WHEN Bill Robertson arrived in Wonthaggi in 1958 to take up his first teaching position at the Wonthaggi technical School, he wasn’t too keen about leaving Melbourne to live in the sticks. But then something wonderful happened: he fell in love twice – first with Barbara Dakers, his partner in marriage for 59 years, and second with this community. So much so that within 10 years he was mayor of Wonthaggi.
During his mayoral year the allowance was $500 to cover expenses including travel, catering for visiting dignitaries (Mum made a lot of sandwiches and cakes that year), even stocking the councillors’ drinks cupboard. Bill was the epitome of community spirit – don’t expect government to provide improvements, roll up the sleeves and make it happen, and treat your fellow man with kindness and respect.
Bill had a very hands-on approach. He even built the borrowing desk for our first library. It was in service until quite recently.
There is also a story regarding a road roller which was “borrowed” from the Shire of Bass depot. I’m not sure if they ever knew it was missing but it saved the Borough of Wonthaggi a lot of money.
Bill was a dedicated and skilled teacher in charge of the art/craft department. He was very proud of the brand new high school, especially his woodwork room – and the locker keys. He was also the first aid officer, dealing with everything from fake headaches to broken limbs. He was the official starter for every school athletic and swimming carnival for this region and organised the school buses. During the summer holiday he wrested the school timetable into shape on our dining table – a huge job before computer assistance. The table was always covered with certificates and awards which he carefully lettered with ink and pen.
Legendary Wonthaggi art teacher Jim Glover was a big influence on him during his early years at the technical school.
Bill could relate to all students – treating them firmly but fairly. I’m sure that supervising a classroom of long-haired teenagers using lathes and power saws tested even his patience and skill. He always looked out for struggling “problem” kids, guiding many out of trouble.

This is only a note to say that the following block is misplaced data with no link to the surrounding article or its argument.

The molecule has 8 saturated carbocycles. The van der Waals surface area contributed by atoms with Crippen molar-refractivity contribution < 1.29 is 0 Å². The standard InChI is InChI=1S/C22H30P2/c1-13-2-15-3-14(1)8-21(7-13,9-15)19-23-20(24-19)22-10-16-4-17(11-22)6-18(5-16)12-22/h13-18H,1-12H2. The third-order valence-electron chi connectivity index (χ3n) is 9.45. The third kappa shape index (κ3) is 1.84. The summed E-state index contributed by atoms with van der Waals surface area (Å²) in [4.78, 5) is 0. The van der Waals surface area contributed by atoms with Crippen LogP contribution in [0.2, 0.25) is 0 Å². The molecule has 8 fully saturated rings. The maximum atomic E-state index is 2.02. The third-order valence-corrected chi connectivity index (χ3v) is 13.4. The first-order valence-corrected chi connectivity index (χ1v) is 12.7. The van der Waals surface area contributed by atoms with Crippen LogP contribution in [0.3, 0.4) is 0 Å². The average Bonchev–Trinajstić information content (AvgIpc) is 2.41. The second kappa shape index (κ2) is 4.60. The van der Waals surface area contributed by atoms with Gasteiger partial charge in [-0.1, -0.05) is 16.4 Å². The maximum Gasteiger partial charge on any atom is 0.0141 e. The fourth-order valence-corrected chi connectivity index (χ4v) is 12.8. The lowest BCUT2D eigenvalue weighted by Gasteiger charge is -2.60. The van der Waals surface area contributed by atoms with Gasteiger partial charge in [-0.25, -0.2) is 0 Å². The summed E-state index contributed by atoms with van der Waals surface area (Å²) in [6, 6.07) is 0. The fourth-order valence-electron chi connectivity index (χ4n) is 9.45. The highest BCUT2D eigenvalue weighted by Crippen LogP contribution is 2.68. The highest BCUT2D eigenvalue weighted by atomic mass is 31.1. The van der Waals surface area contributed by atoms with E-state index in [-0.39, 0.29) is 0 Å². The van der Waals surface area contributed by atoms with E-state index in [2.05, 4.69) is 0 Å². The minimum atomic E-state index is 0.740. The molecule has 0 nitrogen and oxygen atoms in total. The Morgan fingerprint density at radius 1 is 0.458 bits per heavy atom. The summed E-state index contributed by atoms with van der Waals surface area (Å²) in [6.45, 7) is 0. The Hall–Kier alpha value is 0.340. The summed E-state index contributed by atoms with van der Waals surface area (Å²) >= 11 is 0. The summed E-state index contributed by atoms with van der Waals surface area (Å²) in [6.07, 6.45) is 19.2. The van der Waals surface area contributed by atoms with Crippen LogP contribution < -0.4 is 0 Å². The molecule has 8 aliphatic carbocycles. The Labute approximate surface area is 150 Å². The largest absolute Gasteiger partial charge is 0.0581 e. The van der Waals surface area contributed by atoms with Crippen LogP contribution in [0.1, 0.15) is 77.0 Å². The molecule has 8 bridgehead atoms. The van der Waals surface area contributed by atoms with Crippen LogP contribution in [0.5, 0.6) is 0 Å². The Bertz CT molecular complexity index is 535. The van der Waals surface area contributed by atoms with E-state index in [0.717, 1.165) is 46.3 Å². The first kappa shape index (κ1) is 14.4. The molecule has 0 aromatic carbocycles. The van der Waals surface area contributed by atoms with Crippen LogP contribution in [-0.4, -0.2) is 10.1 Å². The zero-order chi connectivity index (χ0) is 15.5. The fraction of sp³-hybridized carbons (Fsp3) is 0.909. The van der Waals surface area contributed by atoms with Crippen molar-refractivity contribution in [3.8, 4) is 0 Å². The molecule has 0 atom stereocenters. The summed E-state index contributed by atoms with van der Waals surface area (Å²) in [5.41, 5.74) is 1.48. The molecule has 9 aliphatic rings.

There was only one type of student he couldn’t abide: smart-arsed teenage boys who tormented young, inexperienced teachers, usually female. Bill’s justice was swift and I can guarantee the bully never upset another teacher.
He was always pleased to hear that a former student was doing good things in the world and that this little country school could produce many good citizens.
His arts and crafts training was in constant use outside school. Every school holiday he would renovate part of our crumbling old house in Cameron Street, with Mum and us kids as labourers.
Coffee mugs and casserole dishes fresh from his home-made kiln were highly sought after. I’m amazed that the shed never caught fire. Mum would be left in charge of the 1200°C inferno while Dad popped down to the Wonthaggi Club “briefly”. She took it all in her stride.
Our homes contained many of his art and craftworks: furniture, metal work, wood work and sketches. They are all aesthetically pleasing but more importantly practical and useful. He taught many of us to have a go at making, creating and fixing.
He was a president and life member of Apex, raising funds for all sorts of local causes and enjoying the spirit of mateship.
He became quite skilled at home brewing beer with his neighbour and mate Alistair Stirton. Their quality control sessions in the shed were exhaustive.
In 1987 Bill retired from teaching after suffering a bad heart attack. After interacting with about 700 people a day he was a bit lost at first. Catching up with his mates at the Wonthaggi Club over a few of “the best beers in town” was important. He would solve the world’s problems with Gus, Dabba, Bobby, Murray, Alf, Rug, Russell and many more.
He began helping me at my Volkswagen workshop, dispensing coffee and conversation with customers. He also taught himself spray painting, turning out many beautiful Beetles and Kombis, including one that won Best Body and Paint at a major car show. It still looks wonderful 15 years later.
Bill taught us the importance of doing a good job, being honest and helpful, putting into the community and not aiming for personal gain.
He spent his life nurturing his family and community, and had the satisfaction of watching them both blossom.
Mark Robertson is Bill Robertson’s son. This is an edited transcript of his eulogy to Bill at a celebration of his life in St George’s Anglican Church, Wonthaggi, on Friday February 8.